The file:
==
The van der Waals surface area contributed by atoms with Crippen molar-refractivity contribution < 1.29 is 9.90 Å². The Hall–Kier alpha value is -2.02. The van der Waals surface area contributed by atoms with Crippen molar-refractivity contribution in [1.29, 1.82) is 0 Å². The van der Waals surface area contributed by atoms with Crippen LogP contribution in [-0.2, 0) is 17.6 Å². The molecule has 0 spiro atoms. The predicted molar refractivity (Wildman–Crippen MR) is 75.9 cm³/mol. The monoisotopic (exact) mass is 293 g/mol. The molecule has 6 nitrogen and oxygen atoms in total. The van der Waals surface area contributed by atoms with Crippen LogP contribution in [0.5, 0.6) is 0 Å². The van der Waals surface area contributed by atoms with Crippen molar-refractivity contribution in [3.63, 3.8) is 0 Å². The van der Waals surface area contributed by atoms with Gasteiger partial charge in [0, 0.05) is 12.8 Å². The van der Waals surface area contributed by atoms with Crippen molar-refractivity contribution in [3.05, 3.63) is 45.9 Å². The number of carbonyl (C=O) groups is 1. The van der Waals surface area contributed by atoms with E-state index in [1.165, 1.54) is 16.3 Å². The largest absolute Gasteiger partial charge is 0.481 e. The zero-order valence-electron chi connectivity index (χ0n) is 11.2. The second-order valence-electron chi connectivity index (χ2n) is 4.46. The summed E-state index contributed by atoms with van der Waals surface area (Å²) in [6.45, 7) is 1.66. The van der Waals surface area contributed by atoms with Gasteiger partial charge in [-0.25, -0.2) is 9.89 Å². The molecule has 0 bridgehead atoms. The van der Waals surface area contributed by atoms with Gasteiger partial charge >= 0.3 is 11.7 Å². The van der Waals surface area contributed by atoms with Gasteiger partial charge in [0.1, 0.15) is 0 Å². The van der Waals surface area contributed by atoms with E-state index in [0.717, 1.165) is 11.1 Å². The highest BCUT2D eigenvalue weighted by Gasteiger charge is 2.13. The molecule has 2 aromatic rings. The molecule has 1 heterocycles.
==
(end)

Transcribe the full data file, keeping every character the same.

The van der Waals surface area contributed by atoms with Crippen molar-refractivity contribution < 1.29 is 9.90 Å². The Hall–Kier alpha value is -2.02. The van der Waals surface area contributed by atoms with Crippen molar-refractivity contribution in [1.29, 1.82) is 0 Å². The van der Waals surface area contributed by atoms with Crippen LogP contribution in [-0.2, 0) is 17.6 Å². The molecule has 0 spiro atoms. The predicted molar refractivity (Wildman–Crippen MR) is 75.9 cm³/mol. The monoisotopic (exact) mass is 293 g/mol. The molecule has 6 nitrogen and oxygen atoms in total. The van der Waals surface area contributed by atoms with Crippen LogP contribution in [0.5, 0.6) is 0 Å². The van der Waals surface area contributed by atoms with Crippen molar-refractivity contribution in [3.63, 3.8) is 0 Å². The van der Waals surface area contributed by atoms with Gasteiger partial charge in [0, 0.05) is 12.8 Å². The van der Waals surface area contributed by atoms with Crippen molar-refractivity contribution in [3.05, 3.63) is 45.9 Å². The number of carbonyl (C=O) groups is 1. The van der Waals surface area contributed by atoms with E-state index in [1.165, 1.54) is 16.3 Å². The largest absolute Gasteiger partial charge is 0.481 e. The zero-order valence-electron chi connectivity index (χ0n) is 11.2. The second-order valence-electron chi connectivity index (χ2n) is 4.46. The summed E-state index contributed by atoms with van der Waals surface area (Å²) in [6.45, 7) is 1.66. The van der Waals surface area contributed by atoms with Gasteiger partial charge in [-0.25, -0.2) is 9.89 Å². The molecule has 0 bridgehead atoms. The van der Waals surface area contributed by atoms with Gasteiger partial charge >= 0.3 is 11.7 Å². The van der Waals surface area contributed by atoms with Gasteiger partial charge in [0.1, 0.15) is 0 Å². The van der Waals surface area contributed by atoms with E-state index in [0.717, 1.165) is 11.1 Å². The highest BCUT2D eigenvalue weighted by Gasteiger charge is 2.13. The molecule has 2 aromatic rings. The molecule has 1 heterocycles.